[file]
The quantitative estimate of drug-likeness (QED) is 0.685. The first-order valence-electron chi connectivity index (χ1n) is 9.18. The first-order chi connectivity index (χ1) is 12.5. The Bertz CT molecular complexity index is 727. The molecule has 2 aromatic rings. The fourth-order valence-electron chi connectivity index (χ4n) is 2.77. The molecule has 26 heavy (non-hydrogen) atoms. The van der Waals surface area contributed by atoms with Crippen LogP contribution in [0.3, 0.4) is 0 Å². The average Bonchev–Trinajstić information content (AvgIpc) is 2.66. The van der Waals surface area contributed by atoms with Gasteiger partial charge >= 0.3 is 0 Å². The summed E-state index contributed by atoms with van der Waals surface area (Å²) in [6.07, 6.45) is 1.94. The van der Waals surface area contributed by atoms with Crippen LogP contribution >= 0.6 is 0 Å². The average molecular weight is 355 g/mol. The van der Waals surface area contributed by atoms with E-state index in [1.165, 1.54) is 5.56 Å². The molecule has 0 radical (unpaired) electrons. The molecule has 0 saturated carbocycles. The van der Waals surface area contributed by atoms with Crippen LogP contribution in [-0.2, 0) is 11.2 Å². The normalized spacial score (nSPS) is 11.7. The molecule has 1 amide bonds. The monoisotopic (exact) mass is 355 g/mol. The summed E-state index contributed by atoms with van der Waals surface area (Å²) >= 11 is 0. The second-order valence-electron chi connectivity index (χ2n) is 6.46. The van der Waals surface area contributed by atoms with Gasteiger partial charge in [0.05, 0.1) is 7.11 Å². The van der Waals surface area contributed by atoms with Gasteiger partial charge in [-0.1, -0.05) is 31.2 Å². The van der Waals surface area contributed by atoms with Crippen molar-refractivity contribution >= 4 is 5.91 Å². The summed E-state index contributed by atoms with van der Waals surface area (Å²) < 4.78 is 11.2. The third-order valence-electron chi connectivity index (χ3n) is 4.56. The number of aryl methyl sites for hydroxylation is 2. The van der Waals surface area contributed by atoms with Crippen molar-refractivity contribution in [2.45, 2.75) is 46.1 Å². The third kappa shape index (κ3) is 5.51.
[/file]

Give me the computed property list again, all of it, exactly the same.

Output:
The quantitative estimate of drug-likeness (QED) is 0.685. The first-order valence-electron chi connectivity index (χ1n) is 9.18. The first-order chi connectivity index (χ1) is 12.5. The Bertz CT molecular complexity index is 727. The molecule has 2 aromatic rings. The fourth-order valence-electron chi connectivity index (χ4n) is 2.77. The molecule has 26 heavy (non-hydrogen) atoms. The van der Waals surface area contributed by atoms with Crippen LogP contribution in [0.3, 0.4) is 0 Å². The average Bonchev–Trinajstić information content (AvgIpc) is 2.66. The van der Waals surface area contributed by atoms with Gasteiger partial charge >= 0.3 is 0 Å². The summed E-state index contributed by atoms with van der Waals surface area (Å²) in [6.07, 6.45) is 1.94. The van der Waals surface area contributed by atoms with Crippen LogP contribution >= 0.6 is 0 Å². The average molecular weight is 355 g/mol. The van der Waals surface area contributed by atoms with E-state index in [1.165, 1.54) is 5.56 Å². The molecule has 0 radical (unpaired) electrons. The molecule has 0 saturated carbocycles. The van der Waals surface area contributed by atoms with Crippen LogP contribution in [-0.2, 0) is 11.2 Å². The normalized spacial score (nSPS) is 11.7. The molecule has 1 amide bonds. The monoisotopic (exact) mass is 355 g/mol. The summed E-state index contributed by atoms with van der Waals surface area (Å²) >= 11 is 0. The second-order valence-electron chi connectivity index (χ2n) is 6.46. The van der Waals surface area contributed by atoms with Gasteiger partial charge in [0.05, 0.1) is 7.11 Å². The van der Waals surface area contributed by atoms with Gasteiger partial charge in [-0.1, -0.05) is 31.2 Å². The van der Waals surface area contributed by atoms with Crippen molar-refractivity contribution >= 4 is 5.91 Å². The summed E-state index contributed by atoms with van der Waals surface area (Å²) < 4.78 is 11.2. The third-order valence-electron chi connectivity index (χ3n) is 4.56. The number of aryl methyl sites for hydroxylation is 2. The van der Waals surface area contributed by atoms with Crippen molar-refractivity contribution in [2.45, 2.75) is 46.1 Å². The third kappa shape index (κ3) is 5.51.